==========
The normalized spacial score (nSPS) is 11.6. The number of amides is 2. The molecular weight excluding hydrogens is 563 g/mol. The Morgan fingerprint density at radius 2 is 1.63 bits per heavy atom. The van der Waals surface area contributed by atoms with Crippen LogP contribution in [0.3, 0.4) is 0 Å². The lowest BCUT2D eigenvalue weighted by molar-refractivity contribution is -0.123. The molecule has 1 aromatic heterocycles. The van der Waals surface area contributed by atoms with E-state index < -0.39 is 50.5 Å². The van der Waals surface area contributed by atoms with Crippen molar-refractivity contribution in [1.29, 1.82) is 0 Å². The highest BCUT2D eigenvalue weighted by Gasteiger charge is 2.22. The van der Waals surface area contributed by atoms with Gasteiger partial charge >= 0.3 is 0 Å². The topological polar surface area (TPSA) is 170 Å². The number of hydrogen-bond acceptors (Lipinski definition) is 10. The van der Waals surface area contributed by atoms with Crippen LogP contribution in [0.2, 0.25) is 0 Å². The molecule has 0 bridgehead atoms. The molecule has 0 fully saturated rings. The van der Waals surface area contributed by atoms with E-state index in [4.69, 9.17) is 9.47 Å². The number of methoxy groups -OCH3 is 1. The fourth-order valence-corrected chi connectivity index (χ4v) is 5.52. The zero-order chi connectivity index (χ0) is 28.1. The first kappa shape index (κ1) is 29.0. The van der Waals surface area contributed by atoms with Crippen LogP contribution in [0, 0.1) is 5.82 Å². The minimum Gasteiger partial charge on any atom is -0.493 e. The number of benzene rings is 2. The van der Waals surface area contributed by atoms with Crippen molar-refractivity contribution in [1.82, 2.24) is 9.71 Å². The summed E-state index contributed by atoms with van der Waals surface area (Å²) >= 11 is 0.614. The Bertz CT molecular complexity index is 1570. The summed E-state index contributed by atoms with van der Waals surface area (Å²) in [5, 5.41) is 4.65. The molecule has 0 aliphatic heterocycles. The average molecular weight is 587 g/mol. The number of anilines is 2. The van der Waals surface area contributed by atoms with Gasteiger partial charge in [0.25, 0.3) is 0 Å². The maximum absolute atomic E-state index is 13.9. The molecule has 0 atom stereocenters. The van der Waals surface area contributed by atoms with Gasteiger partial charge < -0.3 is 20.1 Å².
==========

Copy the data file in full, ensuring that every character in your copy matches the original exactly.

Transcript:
The normalized spacial score (nSPS) is 11.6. The number of amides is 2. The molecular weight excluding hydrogens is 563 g/mol. The Morgan fingerprint density at radius 2 is 1.63 bits per heavy atom. The van der Waals surface area contributed by atoms with Crippen LogP contribution in [0.3, 0.4) is 0 Å². The lowest BCUT2D eigenvalue weighted by molar-refractivity contribution is -0.123. The molecule has 1 aromatic heterocycles. The van der Waals surface area contributed by atoms with E-state index < -0.39 is 50.5 Å². The van der Waals surface area contributed by atoms with Crippen molar-refractivity contribution in [1.29, 1.82) is 0 Å². The highest BCUT2D eigenvalue weighted by Gasteiger charge is 2.22. The van der Waals surface area contributed by atoms with Gasteiger partial charge >= 0.3 is 0 Å². The topological polar surface area (TPSA) is 170 Å². The number of hydrogen-bond acceptors (Lipinski definition) is 10. The van der Waals surface area contributed by atoms with Crippen LogP contribution in [0.2, 0.25) is 0 Å². The molecule has 0 bridgehead atoms. The molecule has 0 fully saturated rings. The van der Waals surface area contributed by atoms with E-state index in [4.69, 9.17) is 9.47 Å². The number of methoxy groups -OCH3 is 1. The fourth-order valence-corrected chi connectivity index (χ4v) is 5.52. The zero-order chi connectivity index (χ0) is 28.1. The first kappa shape index (κ1) is 29.0. The van der Waals surface area contributed by atoms with Crippen LogP contribution in [0, 0.1) is 5.82 Å². The minimum Gasteiger partial charge on any atom is -0.493 e. The number of benzene rings is 2. The van der Waals surface area contributed by atoms with Crippen molar-refractivity contribution in [1.82, 2.24) is 9.71 Å². The summed E-state index contributed by atoms with van der Waals surface area (Å²) >= 11 is 0.614. The Bertz CT molecular complexity index is 1570. The summed E-state index contributed by atoms with van der Waals surface area (Å²) in [5, 5.41) is 4.65. The molecule has 0 aliphatic heterocycles. The average molecular weight is 587 g/mol. The number of anilines is 2. The van der Waals surface area contributed by atoms with Gasteiger partial charge in [0.25, 0.3) is 0 Å². The maximum absolute atomic E-state index is 13.9. The molecule has 0 atom stereocenters. The van der Waals surface area contributed by atoms with Gasteiger partial charge < -0.3 is 20.1 Å².